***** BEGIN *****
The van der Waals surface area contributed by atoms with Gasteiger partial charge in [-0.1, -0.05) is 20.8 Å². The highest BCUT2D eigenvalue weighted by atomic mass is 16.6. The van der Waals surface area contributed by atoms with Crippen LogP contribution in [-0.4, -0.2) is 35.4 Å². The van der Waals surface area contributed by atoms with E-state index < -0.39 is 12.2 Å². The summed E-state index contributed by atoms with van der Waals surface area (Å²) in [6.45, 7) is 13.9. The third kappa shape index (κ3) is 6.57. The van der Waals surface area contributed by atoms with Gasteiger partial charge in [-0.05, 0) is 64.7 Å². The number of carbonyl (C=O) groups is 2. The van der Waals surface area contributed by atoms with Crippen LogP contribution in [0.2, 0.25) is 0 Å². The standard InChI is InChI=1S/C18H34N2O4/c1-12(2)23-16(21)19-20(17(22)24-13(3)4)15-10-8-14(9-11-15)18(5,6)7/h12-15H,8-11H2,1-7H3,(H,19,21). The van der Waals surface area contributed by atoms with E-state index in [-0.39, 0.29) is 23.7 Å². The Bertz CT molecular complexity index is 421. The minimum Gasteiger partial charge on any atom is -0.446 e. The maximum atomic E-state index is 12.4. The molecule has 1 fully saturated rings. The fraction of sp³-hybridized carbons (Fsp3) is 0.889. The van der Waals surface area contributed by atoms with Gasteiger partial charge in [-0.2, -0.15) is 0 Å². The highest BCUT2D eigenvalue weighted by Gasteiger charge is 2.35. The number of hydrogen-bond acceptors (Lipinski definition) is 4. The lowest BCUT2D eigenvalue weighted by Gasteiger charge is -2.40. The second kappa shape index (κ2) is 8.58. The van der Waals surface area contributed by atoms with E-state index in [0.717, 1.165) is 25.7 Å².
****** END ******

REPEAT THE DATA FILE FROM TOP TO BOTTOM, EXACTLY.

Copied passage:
The van der Waals surface area contributed by atoms with Gasteiger partial charge in [-0.1, -0.05) is 20.8 Å². The highest BCUT2D eigenvalue weighted by atomic mass is 16.6. The van der Waals surface area contributed by atoms with Crippen LogP contribution in [-0.4, -0.2) is 35.4 Å². The van der Waals surface area contributed by atoms with E-state index < -0.39 is 12.2 Å². The summed E-state index contributed by atoms with van der Waals surface area (Å²) in [6.45, 7) is 13.9. The third kappa shape index (κ3) is 6.57. The van der Waals surface area contributed by atoms with Gasteiger partial charge in [-0.05, 0) is 64.7 Å². The number of carbonyl (C=O) groups is 2. The van der Waals surface area contributed by atoms with Crippen LogP contribution in [0.2, 0.25) is 0 Å². The standard InChI is InChI=1S/C18H34N2O4/c1-12(2)23-16(21)19-20(17(22)24-13(3)4)15-10-8-14(9-11-15)18(5,6)7/h12-15H,8-11H2,1-7H3,(H,19,21). The van der Waals surface area contributed by atoms with E-state index in [-0.39, 0.29) is 23.7 Å². The Bertz CT molecular complexity index is 421. The minimum Gasteiger partial charge on any atom is -0.446 e. The maximum atomic E-state index is 12.4. The molecule has 1 fully saturated rings. The fraction of sp³-hybridized carbons (Fsp3) is 0.889. The van der Waals surface area contributed by atoms with Gasteiger partial charge in [-0.2, -0.15) is 0 Å². The highest BCUT2D eigenvalue weighted by Gasteiger charge is 2.35. The number of hydrogen-bond acceptors (Lipinski definition) is 4. The lowest BCUT2D eigenvalue weighted by Gasteiger charge is -2.40. The second kappa shape index (κ2) is 8.58. The van der Waals surface area contributed by atoms with E-state index in [0.717, 1.165) is 25.7 Å².